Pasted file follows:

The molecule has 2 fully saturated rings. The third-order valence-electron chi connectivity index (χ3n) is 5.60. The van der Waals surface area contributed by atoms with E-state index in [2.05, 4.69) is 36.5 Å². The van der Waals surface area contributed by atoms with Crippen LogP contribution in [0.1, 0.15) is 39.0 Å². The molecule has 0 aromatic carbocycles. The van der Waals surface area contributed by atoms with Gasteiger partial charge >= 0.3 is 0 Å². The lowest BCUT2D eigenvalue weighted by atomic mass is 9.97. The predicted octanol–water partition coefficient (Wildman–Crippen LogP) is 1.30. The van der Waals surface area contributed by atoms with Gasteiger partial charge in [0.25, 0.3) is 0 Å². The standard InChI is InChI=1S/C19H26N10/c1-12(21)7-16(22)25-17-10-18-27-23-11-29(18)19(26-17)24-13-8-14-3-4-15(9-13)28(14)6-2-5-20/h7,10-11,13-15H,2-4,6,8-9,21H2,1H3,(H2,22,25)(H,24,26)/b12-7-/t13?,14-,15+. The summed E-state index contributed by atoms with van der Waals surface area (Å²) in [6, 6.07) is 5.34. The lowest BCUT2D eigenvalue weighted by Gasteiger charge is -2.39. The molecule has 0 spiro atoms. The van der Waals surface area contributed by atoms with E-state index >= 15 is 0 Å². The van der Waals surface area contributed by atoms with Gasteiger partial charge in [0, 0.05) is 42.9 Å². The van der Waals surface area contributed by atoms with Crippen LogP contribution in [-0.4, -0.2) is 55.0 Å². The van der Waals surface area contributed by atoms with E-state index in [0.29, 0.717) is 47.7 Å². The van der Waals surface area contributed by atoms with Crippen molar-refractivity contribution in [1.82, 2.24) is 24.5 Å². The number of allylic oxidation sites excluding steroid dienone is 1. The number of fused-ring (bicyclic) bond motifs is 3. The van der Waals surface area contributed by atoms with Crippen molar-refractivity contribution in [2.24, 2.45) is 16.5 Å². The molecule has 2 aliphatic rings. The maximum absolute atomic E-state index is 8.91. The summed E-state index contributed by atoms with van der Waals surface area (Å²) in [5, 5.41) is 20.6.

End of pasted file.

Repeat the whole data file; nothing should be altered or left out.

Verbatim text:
The molecule has 2 fully saturated rings. The third-order valence-electron chi connectivity index (χ3n) is 5.60. The van der Waals surface area contributed by atoms with E-state index in [2.05, 4.69) is 36.5 Å². The van der Waals surface area contributed by atoms with Crippen LogP contribution in [0.1, 0.15) is 39.0 Å². The molecule has 0 aromatic carbocycles. The van der Waals surface area contributed by atoms with Gasteiger partial charge >= 0.3 is 0 Å². The lowest BCUT2D eigenvalue weighted by atomic mass is 9.97. The predicted octanol–water partition coefficient (Wildman–Crippen LogP) is 1.30. The van der Waals surface area contributed by atoms with Gasteiger partial charge in [0.25, 0.3) is 0 Å². The standard InChI is InChI=1S/C19H26N10/c1-12(21)7-16(22)25-17-10-18-27-23-11-29(18)19(26-17)24-13-8-14-3-4-15(9-13)28(14)6-2-5-20/h7,10-11,13-15H,2-4,6,8-9,21H2,1H3,(H2,22,25)(H,24,26)/b12-7-/t13?,14-,15+. The summed E-state index contributed by atoms with van der Waals surface area (Å²) in [6, 6.07) is 5.34. The lowest BCUT2D eigenvalue weighted by Gasteiger charge is -2.39. The molecule has 0 spiro atoms. The van der Waals surface area contributed by atoms with E-state index >= 15 is 0 Å². The van der Waals surface area contributed by atoms with Gasteiger partial charge in [0, 0.05) is 42.9 Å². The van der Waals surface area contributed by atoms with Crippen LogP contribution in [-0.4, -0.2) is 55.0 Å². The van der Waals surface area contributed by atoms with E-state index in [0.29, 0.717) is 47.7 Å². The van der Waals surface area contributed by atoms with Crippen molar-refractivity contribution in [1.82, 2.24) is 24.5 Å². The number of allylic oxidation sites excluding steroid dienone is 1. The number of fused-ring (bicyclic) bond motifs is 3. The van der Waals surface area contributed by atoms with Crippen molar-refractivity contribution in [2.24, 2.45) is 16.5 Å². The molecule has 2 aliphatic rings. The maximum absolute atomic E-state index is 8.91. The summed E-state index contributed by atoms with van der Waals surface area (Å²) in [5, 5.41) is 20.6.